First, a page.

PREPARE TO MOUNT
Mark Van Gessel installed the plasma on the living-room wall himself. If you decide to take on the project, make sure the framing is strong enough for the weight of your flat-panel TV. "With the bigger screens, you might have to add reinforcement," notes Bruce Garipay, president of the custom-installation firm Electronic Concierge of Phoenix, Arizona, and Puerto Vallarta, Mexico. "To put the plasma where the homeowner wanted it to be, we've cut out drywall and put in extra framing. For homes with steel studs, you usually have to add wooden bracing perpendicular to the studs. There's also a special mount for concrete-block homes."
If the arrangement of your wall studs won't let you put your flat-panel TV where you want it, tilting mounts from companies like Chief, OmniMount, Peerless, and Sanus ($200 to $700) offer extra installation flexibility. "With these mounts, the bracket the plasma attaches to can slide about a foot or so right or left," Garipay says (see above).
These companies also offer articulating or cantilevered mounts ($200 to $800) that let you pull the TV away from the wall and turn it to either side. Garipay points out that "if the plasma is mounted in a living room or family room and there's an adjacent kitchen or dining nook, you can position the TV so it's visible in the other room." The Van Gessels' set, for example, can be turned so they can watch it in the kitchen.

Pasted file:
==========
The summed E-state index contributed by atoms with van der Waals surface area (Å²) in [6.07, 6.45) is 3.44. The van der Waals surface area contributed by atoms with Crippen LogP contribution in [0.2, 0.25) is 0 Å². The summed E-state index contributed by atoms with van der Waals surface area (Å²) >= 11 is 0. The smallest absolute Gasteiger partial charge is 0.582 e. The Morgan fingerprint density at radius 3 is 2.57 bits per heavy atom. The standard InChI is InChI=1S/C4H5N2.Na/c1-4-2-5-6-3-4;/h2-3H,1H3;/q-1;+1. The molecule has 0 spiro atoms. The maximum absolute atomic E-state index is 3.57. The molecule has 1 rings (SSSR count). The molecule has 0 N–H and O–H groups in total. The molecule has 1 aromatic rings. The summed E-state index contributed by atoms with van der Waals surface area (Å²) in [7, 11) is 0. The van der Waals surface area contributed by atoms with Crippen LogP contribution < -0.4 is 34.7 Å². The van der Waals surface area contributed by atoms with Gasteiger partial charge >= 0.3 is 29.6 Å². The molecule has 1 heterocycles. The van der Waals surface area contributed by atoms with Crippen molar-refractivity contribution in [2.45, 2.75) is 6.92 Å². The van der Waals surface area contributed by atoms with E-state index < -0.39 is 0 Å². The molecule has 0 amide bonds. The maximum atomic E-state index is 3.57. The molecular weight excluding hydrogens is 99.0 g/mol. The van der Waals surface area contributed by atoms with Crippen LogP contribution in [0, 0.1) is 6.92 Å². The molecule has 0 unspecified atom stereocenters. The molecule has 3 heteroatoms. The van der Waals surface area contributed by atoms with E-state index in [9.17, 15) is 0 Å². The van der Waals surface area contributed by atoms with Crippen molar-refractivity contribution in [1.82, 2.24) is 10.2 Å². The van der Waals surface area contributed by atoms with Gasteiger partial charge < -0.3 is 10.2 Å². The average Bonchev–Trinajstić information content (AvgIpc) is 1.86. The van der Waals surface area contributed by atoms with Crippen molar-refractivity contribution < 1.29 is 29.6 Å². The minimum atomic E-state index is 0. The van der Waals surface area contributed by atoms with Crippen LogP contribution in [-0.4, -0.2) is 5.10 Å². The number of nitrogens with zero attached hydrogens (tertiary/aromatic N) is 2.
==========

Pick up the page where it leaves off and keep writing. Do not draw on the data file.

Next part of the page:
Another concern is getting power to your TV without having a thick cord hanging down the wall. "With new construction, you can address that with the contractor," explains Jack Mixon, co-owner of Ensemble Audio in Nashua, New Hampshire. "But it's more of an issue with an existing home." One solution is to place an electrical junction box in the wall behind the TV. "We like to locate the electrical source and other A/V connections behind the plasma for a minimalist look," says Garipay.
He recommends concealing the wiring in the wall when you mount the set. "You want to get the wiring into the drywall behind the display and then bring it out where the rest of the components are," he said. "If you have to open the wall to mount the plasma, put conduit behind it. That will let you pull any sort of cable you want in the future."
For a more integrated appearance, a flat-panel TV can be recessed into the wall so that it fits flush - but make sure the screen is properly ventilated so it doesn't overheat. "You have to be careful since the cooling fans are usually on the back of a plasma and toward the top," Garipay observes. "We usually try to dissipate the heat by creating vents that push the air away from the set or by directing it into a return duct for the house's air conditioning."
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